I’m Jim McKeown, welcome to Likely Stories, a weekly review of fiction, non-fiction, poetry, and biographies.
Louisa Treger has an amazing dual history. She started as a classical violinist, and then to a Ph.D in English. She lives in London, and this is her second novel.
The story is told through the eyes of Catherine and Stephen Courtaulds as well as Ginie—The Dragon Lady. The story begins with Catherine. “I’ve spent a lifetime trying to forget, yet the smallest thing takes me back to the time the Dragon Lady was shot. I was thirteen years old and living on a forest reserve near the Mozambique border. My father, a naturalist and forestry consultant, visited her regularly, but it was the first time he had taken me. // Her house was long and low and painted white, with a turret on one side. It was like a castle in a storybook, unexpected and incongruous in a remote Rhodesian valley. The interior was all hushed, cool spaces and we had to wait a long time for the Dragon Lady to see us” (3).
Genie’s thread in the story begins when she “woke to a room bathed in sunlight, with the feeling that La Rochelle, their brand-new Rhodesian house, already fit her like a second skin. // She could hear the houseboy chopping wood on the woodpile; the slow sound of his ax a hypnotic accompaniment to the twittering birds that filled the garden every morning. She checked the mosquito net for spiders, scorpions and snakes, then got out of bead and went to the window. Her roses blazed on the lawn. In the distance, a line of hills rose up into an impossibly blue school dissolving around their summits” (7). These two beginnings may sound idyllic, but the story takes some incredible turns.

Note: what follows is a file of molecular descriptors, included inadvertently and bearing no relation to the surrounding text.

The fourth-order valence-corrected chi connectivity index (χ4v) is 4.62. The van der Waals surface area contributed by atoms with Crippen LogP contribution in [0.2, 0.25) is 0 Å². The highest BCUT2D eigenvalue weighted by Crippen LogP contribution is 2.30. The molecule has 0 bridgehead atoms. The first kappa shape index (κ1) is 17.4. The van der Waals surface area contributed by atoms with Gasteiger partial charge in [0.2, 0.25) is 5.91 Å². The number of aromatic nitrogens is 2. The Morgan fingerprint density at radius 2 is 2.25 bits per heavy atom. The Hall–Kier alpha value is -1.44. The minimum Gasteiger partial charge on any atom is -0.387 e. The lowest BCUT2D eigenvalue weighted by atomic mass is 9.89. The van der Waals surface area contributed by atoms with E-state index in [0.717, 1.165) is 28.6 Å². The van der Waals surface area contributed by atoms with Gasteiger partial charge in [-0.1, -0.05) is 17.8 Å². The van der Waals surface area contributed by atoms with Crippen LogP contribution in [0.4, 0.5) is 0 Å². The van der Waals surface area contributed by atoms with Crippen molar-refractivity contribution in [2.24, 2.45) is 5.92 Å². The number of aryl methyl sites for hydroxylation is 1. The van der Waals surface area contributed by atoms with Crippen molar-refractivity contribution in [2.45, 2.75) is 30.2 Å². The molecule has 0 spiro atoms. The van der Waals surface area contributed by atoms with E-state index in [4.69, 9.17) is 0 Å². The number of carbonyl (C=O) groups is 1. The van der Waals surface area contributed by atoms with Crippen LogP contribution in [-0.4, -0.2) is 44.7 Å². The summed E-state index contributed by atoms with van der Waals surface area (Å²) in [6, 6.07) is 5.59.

One day, “They all sat on the veranda. Ginie lifted [her pet monkey] Jongy onto her lap and he nuzzled into her. […] Dixon [a servant] brought out a tray with a jug of chilled lemonade and two tall glasses. The midday shadows were sharp and black, with splashing gold between the trees. They sipped their drinks and listened to the irregular chik-chik-chik-chik of the insects. Genie took the letters out of her bag and tore the local one open with her thumb. Drawing out the single white sheet of paper, she began to read. The color drained from her face. Max put his muzzle on her knee and looked up at her with liquid, anxious eyes. Stephen’s skin prickled. // ‘What’s wrong?’ // She handed over the letter in silence. ‘LEAVE THE KAFFIRS ALONE, IF YOU KNOW WHAT’S GOOD FOR YOU. IF YOU THINK THAT A PACK OF SAVAGES WOULDN’T SLIT YOUR THROAT ALONG WITH EVERONE ELSE’S, THEN YOU’RE FOOLS’ (41-42). They saw this threat as empty as a toothless lion.
The story turns ominous. Louisa wrote, “It didn’t help that Stephen hated staying out late at night. His idea of a perfect evening was dinner at home as a couple, listening to records or reading. He was a voracious reader; sometimes poetry, sometimes fiction, sometimes the Greek and Latin classics. For the most part, he read history: Gibbon, Macaulay, Froude, Prescott, Johnson, Boswell, Pepys, and Carlyle. His grasp of the subject made Ginie conscious of the gaps in her own education. He enjoyed the theatre, the opera and the ballet” (61). When rumors spread, Ginie and Stephen became shunned, because Ginie had been divorced.
Louisa Treger’s latest novel, The Dragon Lady, is a frightening story of miscegenation and racism. This story will keep you turning pages well into a dark night. 5 Stars
Likely Stories is a production of KWBU. I’m Jim McKeown. Join me again next time for Likely Stories, and happy reading!